We at Persephone Passages recommend that you create an Advance Directive now, even if you believe you are years away from death. An Advanced Directive gives caregivers who are not familiar with your medical history guidance in an emergency. It also tells first responders and emergency room doctors what kind of treatments you do and do not wish to receive should you be too ill to communicate.
How to do it: Ask your family doctor to recommend a resource to help you create an Advance Directive. ACDs are specific to each province (if you're in Canada like us) or state (if you reside in the USA). They will know which form is recognized in your area of residence. This is the form for British Columbia. Then review your Advance Directive every one to five years, or whenever you feel your worldview or values have changed. Reviewing the document is like checking in with your past self. It helps you notice how you’ve grown or remained consistent, and affirms your autonomy over your bodily care. As you consider your medical wishes, also consider who in your family and inner circle needs to know about them. Check in with people in your support network. This will also give you the opportunity to deepen the bonds between you and the people you love. When your loved ones know your wishes in a medical emergency, the experience will be less stressful for them, too.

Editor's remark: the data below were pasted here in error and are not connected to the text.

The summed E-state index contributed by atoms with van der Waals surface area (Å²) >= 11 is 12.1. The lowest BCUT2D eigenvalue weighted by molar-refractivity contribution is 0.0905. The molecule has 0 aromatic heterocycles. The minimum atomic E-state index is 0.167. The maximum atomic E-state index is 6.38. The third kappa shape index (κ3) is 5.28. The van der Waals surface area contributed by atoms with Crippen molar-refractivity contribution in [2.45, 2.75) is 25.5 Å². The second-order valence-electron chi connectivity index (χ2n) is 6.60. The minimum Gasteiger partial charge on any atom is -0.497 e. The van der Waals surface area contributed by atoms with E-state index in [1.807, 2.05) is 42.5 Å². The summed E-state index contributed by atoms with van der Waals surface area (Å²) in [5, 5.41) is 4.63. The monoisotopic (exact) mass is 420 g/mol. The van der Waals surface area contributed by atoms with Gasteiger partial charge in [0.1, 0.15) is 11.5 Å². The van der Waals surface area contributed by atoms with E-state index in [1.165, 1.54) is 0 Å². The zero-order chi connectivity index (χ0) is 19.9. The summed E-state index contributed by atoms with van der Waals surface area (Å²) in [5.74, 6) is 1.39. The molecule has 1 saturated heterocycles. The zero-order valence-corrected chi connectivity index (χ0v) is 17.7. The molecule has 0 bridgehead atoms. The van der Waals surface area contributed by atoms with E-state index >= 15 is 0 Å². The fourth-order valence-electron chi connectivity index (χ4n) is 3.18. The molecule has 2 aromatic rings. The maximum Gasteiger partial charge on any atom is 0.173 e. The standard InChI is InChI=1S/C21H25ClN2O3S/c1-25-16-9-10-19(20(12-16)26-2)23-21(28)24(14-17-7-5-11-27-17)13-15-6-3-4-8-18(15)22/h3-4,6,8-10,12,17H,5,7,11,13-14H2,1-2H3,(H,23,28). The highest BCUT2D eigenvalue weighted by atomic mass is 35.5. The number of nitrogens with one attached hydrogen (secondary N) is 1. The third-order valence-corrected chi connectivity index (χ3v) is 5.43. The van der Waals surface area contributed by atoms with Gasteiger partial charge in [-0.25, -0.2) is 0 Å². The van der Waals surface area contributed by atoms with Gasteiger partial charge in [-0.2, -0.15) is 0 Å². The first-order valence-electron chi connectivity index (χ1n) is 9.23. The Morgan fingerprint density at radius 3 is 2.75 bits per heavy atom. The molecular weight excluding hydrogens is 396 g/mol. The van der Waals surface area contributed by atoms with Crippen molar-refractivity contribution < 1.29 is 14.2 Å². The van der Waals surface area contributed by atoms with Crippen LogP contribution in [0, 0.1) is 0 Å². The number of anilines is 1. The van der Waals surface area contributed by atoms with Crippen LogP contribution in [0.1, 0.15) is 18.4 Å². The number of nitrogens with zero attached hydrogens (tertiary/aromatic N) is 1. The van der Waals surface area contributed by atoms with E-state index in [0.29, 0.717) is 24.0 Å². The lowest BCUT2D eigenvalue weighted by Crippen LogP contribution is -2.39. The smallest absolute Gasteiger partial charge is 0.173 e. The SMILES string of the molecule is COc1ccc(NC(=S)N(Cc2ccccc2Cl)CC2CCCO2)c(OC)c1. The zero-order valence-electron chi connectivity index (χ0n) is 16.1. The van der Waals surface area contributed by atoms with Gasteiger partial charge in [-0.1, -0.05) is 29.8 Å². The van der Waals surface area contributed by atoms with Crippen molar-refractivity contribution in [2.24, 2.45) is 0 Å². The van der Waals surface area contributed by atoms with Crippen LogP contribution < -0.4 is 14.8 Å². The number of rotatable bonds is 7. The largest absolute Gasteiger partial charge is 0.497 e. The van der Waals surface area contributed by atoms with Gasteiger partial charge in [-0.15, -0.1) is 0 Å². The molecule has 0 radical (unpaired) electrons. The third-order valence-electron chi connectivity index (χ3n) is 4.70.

Monica Byrne juxtaposes inevitability of death with fixation on eternal life
This article was originally published on SevenPonds on November 30, 2016